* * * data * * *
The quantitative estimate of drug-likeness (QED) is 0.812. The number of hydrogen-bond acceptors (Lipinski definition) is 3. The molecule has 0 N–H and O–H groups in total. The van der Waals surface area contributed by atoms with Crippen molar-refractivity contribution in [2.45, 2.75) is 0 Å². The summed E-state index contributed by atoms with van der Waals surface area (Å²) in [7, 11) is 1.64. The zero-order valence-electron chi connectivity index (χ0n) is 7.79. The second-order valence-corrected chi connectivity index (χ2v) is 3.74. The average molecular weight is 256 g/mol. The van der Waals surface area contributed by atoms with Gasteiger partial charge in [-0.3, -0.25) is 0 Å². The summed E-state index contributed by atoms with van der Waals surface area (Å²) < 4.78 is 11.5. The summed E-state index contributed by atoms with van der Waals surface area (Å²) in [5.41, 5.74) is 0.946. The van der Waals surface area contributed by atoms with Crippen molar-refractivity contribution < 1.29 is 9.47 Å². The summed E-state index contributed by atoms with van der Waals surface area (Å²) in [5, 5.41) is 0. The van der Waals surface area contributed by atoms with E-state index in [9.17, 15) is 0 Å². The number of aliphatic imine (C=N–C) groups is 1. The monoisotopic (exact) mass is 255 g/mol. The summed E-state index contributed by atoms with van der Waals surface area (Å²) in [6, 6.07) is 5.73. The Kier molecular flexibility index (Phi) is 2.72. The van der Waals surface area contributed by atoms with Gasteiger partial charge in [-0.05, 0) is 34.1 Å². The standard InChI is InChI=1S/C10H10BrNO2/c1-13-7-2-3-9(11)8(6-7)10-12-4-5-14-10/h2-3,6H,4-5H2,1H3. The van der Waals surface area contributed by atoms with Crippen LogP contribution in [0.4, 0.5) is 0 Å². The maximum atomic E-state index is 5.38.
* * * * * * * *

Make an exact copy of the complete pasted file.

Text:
The quantitative estimate of drug-likeness (QED) is 0.812. The number of hydrogen-bond acceptors (Lipinski definition) is 3. The molecule has 0 N–H and O–H groups in total. The van der Waals surface area contributed by atoms with Crippen molar-refractivity contribution in [2.45, 2.75) is 0 Å². The summed E-state index contributed by atoms with van der Waals surface area (Å²) in [7, 11) is 1.64. The zero-order valence-electron chi connectivity index (χ0n) is 7.79. The second-order valence-corrected chi connectivity index (χ2v) is 3.74. The average molecular weight is 256 g/mol. The van der Waals surface area contributed by atoms with Gasteiger partial charge in [-0.3, -0.25) is 0 Å². The summed E-state index contributed by atoms with van der Waals surface area (Å²) < 4.78 is 11.5. The summed E-state index contributed by atoms with van der Waals surface area (Å²) in [5.41, 5.74) is 0.946. The van der Waals surface area contributed by atoms with Crippen molar-refractivity contribution < 1.29 is 9.47 Å². The summed E-state index contributed by atoms with van der Waals surface area (Å²) in [5, 5.41) is 0. The van der Waals surface area contributed by atoms with E-state index in [9.17, 15) is 0 Å². The number of aliphatic imine (C=N–C) groups is 1. The monoisotopic (exact) mass is 255 g/mol. The summed E-state index contributed by atoms with van der Waals surface area (Å²) in [6, 6.07) is 5.73. The Kier molecular flexibility index (Phi) is 2.72. The van der Waals surface area contributed by atoms with Gasteiger partial charge in [-0.05, 0) is 34.1 Å². The standard InChI is InChI=1S/C10H10BrNO2/c1-13-7-2-3-9(11)8(6-7)10-12-4-5-14-10/h2-3,6H,4-5H2,1H3. The van der Waals surface area contributed by atoms with Crippen LogP contribution in [0.4, 0.5) is 0 Å². The maximum atomic E-state index is 5.38.